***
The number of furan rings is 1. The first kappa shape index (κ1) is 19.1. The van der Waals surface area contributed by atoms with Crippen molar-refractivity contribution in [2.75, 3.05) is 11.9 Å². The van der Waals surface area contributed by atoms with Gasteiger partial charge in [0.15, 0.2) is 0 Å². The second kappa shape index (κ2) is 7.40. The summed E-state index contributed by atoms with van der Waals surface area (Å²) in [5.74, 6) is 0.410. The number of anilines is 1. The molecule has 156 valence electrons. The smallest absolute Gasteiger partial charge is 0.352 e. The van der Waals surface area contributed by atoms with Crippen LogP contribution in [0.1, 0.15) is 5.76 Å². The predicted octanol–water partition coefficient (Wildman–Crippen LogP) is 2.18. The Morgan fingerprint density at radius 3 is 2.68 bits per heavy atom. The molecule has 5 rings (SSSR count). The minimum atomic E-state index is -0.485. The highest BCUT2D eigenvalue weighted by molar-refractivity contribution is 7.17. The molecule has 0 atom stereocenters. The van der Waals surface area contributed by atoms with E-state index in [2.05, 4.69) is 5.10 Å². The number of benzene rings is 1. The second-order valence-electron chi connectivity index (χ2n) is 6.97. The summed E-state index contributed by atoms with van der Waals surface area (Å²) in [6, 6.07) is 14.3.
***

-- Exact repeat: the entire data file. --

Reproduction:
The number of furan rings is 1. The first kappa shape index (κ1) is 19.1. The van der Waals surface area contributed by atoms with Crippen molar-refractivity contribution in [2.75, 3.05) is 11.9 Å². The van der Waals surface area contributed by atoms with Gasteiger partial charge in [0.15, 0.2) is 0 Å². The second kappa shape index (κ2) is 7.40. The summed E-state index contributed by atoms with van der Waals surface area (Å²) in [5.74, 6) is 0.410. The number of anilines is 1. The molecule has 156 valence electrons. The smallest absolute Gasteiger partial charge is 0.352 e. The van der Waals surface area contributed by atoms with Crippen LogP contribution in [0.1, 0.15) is 5.76 Å². The predicted octanol–water partition coefficient (Wildman–Crippen LogP) is 2.18. The Morgan fingerprint density at radius 3 is 2.68 bits per heavy atom. The molecule has 5 rings (SSSR count). The minimum atomic E-state index is -0.485. The highest BCUT2D eigenvalue weighted by molar-refractivity contribution is 7.17. The molecule has 0 atom stereocenters. The van der Waals surface area contributed by atoms with E-state index in [2.05, 4.69) is 5.10 Å². The number of benzene rings is 1. The second-order valence-electron chi connectivity index (χ2n) is 6.97. The summed E-state index contributed by atoms with van der Waals surface area (Å²) in [6, 6.07) is 14.3.